I was pleasantly surprised by the performance delivered by Julianna Marguiles. I had low expectations for this actress considering the narrow range of characterization she has displayed to date as an actress. She was a believable if not, at times, enjoyable Morgaine. I will say, though, that her British accent (can anyone say Queen Mother?) was occasionally giggle-worthy.
In conclusion, this movie is a sad, sad excuse of serious literary adaptation. And although I suffered significantly from watching all three shameful hours, I'm willing to bet the real victims are the actors and actresses who have to look back on their careers now and shudder at the terrible product that resulted from their good intentions and hard work. It was a chance of a lifetime for any actor to portray any of these legendary characters in such a innovative retelling of this legend. But now, it's nothing more than a line on their resume that they wish they could erase.
Don't see this movie if you have a hard time watching good actors crash and burn at the hands of bad directing and a lousy script. And any enjoyment you may find in the romance of this legend will be overshadowed by the campiness of its re-creation on screen. Perhaps we should all just stick with the book.
Too bad the director and screenwriters couldn't have done their jobs properly.
on October 24, 2003
I have to say that I found Juliana Margulies to be a great casting choice for Morgaine, as well as some other casting choices...too bad the book wasn`t given a chance to become a feature film. Like many have mentioned already, the complex relationships and plot would have been given better chances to make it to the screen. I would recommend this video over other versions of the Arthurian Legend so far.
If it`s any indication, though,I have NOT seen any video or DVD version of this production for sale on the Amazon.uk site, but I have seen many of Zimmer-Bradley`s books (including "Mists" of course), which says a whole lot to me. (I am an American, by the way.)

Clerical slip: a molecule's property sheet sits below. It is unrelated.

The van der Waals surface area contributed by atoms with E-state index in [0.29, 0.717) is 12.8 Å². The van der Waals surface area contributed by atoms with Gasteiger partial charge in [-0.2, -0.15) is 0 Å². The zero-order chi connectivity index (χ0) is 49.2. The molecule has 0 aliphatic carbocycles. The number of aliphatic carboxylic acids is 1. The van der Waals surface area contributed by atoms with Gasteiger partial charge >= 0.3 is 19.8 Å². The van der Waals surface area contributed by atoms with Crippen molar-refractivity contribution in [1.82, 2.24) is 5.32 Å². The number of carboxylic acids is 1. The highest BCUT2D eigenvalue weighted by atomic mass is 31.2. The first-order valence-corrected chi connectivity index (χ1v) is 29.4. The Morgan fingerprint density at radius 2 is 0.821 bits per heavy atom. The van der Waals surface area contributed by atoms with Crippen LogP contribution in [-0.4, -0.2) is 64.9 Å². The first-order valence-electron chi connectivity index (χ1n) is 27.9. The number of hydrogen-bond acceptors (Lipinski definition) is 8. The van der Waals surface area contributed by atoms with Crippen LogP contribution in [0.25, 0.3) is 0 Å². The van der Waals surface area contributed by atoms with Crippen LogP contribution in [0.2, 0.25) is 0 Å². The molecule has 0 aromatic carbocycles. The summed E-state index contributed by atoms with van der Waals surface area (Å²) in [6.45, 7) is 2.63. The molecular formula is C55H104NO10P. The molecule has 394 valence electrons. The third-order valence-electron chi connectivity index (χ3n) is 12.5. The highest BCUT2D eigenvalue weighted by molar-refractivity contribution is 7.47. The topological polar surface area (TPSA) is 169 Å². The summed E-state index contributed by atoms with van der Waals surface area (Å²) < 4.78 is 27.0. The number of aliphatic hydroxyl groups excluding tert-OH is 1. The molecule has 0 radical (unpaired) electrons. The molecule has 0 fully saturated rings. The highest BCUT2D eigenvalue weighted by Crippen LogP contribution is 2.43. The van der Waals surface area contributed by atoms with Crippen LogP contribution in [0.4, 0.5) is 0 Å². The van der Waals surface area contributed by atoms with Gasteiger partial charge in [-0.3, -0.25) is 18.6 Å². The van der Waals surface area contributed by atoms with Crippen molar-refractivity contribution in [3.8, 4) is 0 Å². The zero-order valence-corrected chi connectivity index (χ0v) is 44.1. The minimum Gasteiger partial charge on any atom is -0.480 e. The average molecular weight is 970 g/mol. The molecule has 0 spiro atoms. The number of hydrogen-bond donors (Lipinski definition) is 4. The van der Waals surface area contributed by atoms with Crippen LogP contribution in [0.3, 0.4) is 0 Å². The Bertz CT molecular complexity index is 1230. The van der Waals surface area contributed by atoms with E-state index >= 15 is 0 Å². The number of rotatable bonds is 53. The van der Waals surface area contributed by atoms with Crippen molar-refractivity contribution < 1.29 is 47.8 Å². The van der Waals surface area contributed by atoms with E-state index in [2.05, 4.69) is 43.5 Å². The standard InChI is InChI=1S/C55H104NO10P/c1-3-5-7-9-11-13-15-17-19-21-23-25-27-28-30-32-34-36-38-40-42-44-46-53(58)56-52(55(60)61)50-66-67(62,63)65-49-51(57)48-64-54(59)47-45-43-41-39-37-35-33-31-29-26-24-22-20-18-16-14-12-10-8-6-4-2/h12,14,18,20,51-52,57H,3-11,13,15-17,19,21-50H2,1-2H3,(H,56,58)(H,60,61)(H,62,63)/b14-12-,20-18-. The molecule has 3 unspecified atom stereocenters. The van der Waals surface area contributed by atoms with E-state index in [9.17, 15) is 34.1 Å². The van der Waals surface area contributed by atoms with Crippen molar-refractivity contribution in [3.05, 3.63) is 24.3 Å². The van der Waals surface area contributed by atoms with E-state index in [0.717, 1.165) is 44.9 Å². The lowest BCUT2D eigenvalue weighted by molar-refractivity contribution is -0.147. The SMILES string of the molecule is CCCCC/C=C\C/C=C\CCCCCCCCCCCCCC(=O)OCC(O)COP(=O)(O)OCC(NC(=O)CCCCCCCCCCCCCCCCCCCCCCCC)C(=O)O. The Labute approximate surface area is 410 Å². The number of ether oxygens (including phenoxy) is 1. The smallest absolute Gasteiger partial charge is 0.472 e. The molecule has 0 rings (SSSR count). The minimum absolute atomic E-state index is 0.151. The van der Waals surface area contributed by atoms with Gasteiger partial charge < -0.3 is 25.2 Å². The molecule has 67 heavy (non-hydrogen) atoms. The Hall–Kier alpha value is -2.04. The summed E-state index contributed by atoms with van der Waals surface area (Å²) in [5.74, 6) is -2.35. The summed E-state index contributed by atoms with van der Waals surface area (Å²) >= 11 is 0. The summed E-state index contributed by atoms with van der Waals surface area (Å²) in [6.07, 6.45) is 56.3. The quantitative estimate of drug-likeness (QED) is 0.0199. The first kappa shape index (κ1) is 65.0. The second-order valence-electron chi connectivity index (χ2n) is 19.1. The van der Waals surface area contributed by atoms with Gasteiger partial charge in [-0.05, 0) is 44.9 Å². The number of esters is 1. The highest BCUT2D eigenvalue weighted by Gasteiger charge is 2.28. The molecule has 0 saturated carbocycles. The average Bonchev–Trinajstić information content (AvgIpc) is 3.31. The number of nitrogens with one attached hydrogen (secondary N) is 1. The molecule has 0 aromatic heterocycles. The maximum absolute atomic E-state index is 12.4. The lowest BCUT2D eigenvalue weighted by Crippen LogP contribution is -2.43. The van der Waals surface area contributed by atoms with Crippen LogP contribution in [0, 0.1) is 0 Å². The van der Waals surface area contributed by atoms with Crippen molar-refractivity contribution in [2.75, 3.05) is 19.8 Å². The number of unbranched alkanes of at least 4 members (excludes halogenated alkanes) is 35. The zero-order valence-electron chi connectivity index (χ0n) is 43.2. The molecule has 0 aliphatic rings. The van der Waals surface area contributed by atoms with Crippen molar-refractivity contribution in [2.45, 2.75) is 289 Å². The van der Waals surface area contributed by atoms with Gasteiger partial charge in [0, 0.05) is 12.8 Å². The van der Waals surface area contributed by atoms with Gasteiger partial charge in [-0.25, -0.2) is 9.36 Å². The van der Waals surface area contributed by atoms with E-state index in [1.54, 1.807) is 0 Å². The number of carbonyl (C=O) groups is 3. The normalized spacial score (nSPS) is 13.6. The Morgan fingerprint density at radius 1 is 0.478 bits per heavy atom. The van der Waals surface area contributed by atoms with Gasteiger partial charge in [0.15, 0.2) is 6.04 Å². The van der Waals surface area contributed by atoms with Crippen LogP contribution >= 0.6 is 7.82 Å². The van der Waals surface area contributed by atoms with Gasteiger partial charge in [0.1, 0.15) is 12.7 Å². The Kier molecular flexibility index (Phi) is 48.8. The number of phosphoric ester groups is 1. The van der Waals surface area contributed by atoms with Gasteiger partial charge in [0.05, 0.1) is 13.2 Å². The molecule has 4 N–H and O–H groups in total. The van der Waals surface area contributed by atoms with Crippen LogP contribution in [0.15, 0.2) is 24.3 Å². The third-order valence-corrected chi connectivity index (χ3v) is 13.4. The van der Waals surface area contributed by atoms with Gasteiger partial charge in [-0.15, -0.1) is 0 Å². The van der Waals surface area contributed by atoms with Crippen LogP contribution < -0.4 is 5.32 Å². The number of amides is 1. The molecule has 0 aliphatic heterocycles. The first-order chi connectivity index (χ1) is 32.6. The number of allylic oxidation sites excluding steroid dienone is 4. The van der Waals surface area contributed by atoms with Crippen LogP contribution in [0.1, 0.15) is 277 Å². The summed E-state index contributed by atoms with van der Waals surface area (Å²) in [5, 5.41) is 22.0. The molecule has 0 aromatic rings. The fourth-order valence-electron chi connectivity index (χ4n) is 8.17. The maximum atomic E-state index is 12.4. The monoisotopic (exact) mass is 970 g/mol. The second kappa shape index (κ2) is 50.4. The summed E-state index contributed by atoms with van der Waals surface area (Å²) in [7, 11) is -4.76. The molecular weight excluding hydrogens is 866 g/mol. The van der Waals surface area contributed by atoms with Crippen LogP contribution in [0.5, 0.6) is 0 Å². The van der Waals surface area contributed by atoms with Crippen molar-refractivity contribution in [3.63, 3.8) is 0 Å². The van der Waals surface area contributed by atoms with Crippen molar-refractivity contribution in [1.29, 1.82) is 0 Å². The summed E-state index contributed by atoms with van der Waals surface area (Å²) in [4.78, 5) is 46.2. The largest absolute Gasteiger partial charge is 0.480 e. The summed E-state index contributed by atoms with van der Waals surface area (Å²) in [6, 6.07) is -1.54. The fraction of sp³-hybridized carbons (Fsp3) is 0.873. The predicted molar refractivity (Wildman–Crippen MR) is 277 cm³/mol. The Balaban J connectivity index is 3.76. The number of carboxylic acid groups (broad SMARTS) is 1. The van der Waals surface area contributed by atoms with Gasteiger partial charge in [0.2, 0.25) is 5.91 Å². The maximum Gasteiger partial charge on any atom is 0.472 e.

If you haven`t read the book, this version is an eye-opener for sure, particularly for an American audience, but if you have, it is disappointing, but understandable at the same time. But then again, why do we look for film to recreate great books for us all the time? That`s our own mistake...(shrug)...I have to say I am very guilty of it, too. Nothing comes that easy... I highly recommend the book above all.
on October 2, 2003
Its been a long time since I've been moved by an Arthurian movie, but I LOVED Mists of Avalon, and NO, I haven't read the book, so I had no prejudices about what the film should be like. The film was told from a unique perspective: that of the women of Camelot. The women struggle with the ending of their matriarchal culture and the rising of a patriarchal one. No one character is entirely evil. Some are selfish, others are driven to excess by their own desires or manipulated. In particular, I loved the fact that all the characters were morally ambiguous. One gets tired of reading about pure and innocent Arthur, virginal Gwenevere and rake-like Lancelot. Well, in Mists tells another story.
Favorites: I loved the facial tattoos. Not overdone, just accenting the characters features. Especially the small blue-lines around the eyes. I enjoyed the characterization of Morgan, and the character of Uther. Uther was handsome and bear-like and kindly. The friendship that Arthur and Lancelot shared was evident, and I found both actors to be quite handsome. Gwenevere was portrayed as cow-like and docile, and just a bit spiteful. I even, felt sorry for Mordred, who in my opinion was the worst off, having been manipulated since the point of birth.
I did think it was quite sad and telling that poor Morgan and the others never found happiness. In fact NONE of the characters found happiness towards the end (being stuck in a cloister doesn't cut it, at least for me), but I loved it. Excellent movie. Beautiful soundtrack. I was deeply moved.